Tenured faculty, tenure-track faculty, and faculty with renewable teaching appointments at Harvard are welcome to propose courses for the Program in General Education.
Ideally, a suitable Gen Ed course will satisfy the following general principles (this is meant to be a helpful guide, not hard and fast criteria):
- the title and description of the course are concept-driven
- course is geared toward non-specialists
- it is not an introduction to a scholarly discipline, nor is it centered on illustrating the methods of a particular scholarly discipline to a non-specialist audience. It may, however, deploy various disciplinary methods in order to elucidate the course concept.
- it is unusually explicit in drawing connections between the classroom and the world beyond it, between the subject students are studying now and the people they will one day become. (If this is implicit in the submitted materials but not made explicit, we will invite faculty to make this explicit.) Such connections may be found in courses on contemporary topics, as well as in aesthetic questions that have a long history or an artistic genre or other phenomenon that has long engaged humanity.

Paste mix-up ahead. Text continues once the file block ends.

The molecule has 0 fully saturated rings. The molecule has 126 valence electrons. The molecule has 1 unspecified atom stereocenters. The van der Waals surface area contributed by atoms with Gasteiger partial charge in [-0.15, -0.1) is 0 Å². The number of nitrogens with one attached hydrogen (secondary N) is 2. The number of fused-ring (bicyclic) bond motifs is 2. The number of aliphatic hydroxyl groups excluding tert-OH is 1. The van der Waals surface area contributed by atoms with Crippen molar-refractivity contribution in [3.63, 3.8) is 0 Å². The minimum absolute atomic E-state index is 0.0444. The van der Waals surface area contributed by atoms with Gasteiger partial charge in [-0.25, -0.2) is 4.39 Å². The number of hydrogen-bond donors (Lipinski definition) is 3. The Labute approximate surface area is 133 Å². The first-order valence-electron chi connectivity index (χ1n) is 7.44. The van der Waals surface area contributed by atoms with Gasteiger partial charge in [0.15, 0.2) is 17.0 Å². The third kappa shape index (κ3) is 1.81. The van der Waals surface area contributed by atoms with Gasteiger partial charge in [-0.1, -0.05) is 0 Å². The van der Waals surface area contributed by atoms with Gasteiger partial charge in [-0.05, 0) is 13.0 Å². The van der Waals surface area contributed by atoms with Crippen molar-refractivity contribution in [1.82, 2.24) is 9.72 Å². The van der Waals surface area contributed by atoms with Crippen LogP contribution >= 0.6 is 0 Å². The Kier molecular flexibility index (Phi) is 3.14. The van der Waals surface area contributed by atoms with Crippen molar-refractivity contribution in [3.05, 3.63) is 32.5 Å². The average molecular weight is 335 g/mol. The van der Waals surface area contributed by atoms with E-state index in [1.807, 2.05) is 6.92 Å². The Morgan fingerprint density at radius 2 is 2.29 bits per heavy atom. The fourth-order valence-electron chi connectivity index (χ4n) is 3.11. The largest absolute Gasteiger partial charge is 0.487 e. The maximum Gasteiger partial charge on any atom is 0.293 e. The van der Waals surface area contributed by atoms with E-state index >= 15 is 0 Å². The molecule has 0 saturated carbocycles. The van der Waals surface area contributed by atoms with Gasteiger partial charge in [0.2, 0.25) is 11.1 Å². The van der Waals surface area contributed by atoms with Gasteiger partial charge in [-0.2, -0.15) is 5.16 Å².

- A course title and a student-oriented description (150 to 250 words) of the course.
- A one-sentence encapsulation of the urgent problem or enduring question the course addresses.*
- A draft syllabus of approximately three pages that includes course/unit goals, course topics, main readings and major assignments. If you are proposing an existing course for Gen Ed, you have the option to instead send the current syllabus along with a statement of how you would adapt the course for Gen Ed.
- A brief summary for the committee on how the course satisfies the general principles for what makes a Gen Ed course, included above.
We encourage you to review some logistical guidelines on our Guidance for Faculty page. You may also find it helpful to view a sample, annotated version of a Gen Ed course description. Syllabi for Gen Ed courses are available on request.
* See examples of one-sentence descriptions of urgent problems or enduring questions addressed by Gen Ed courses.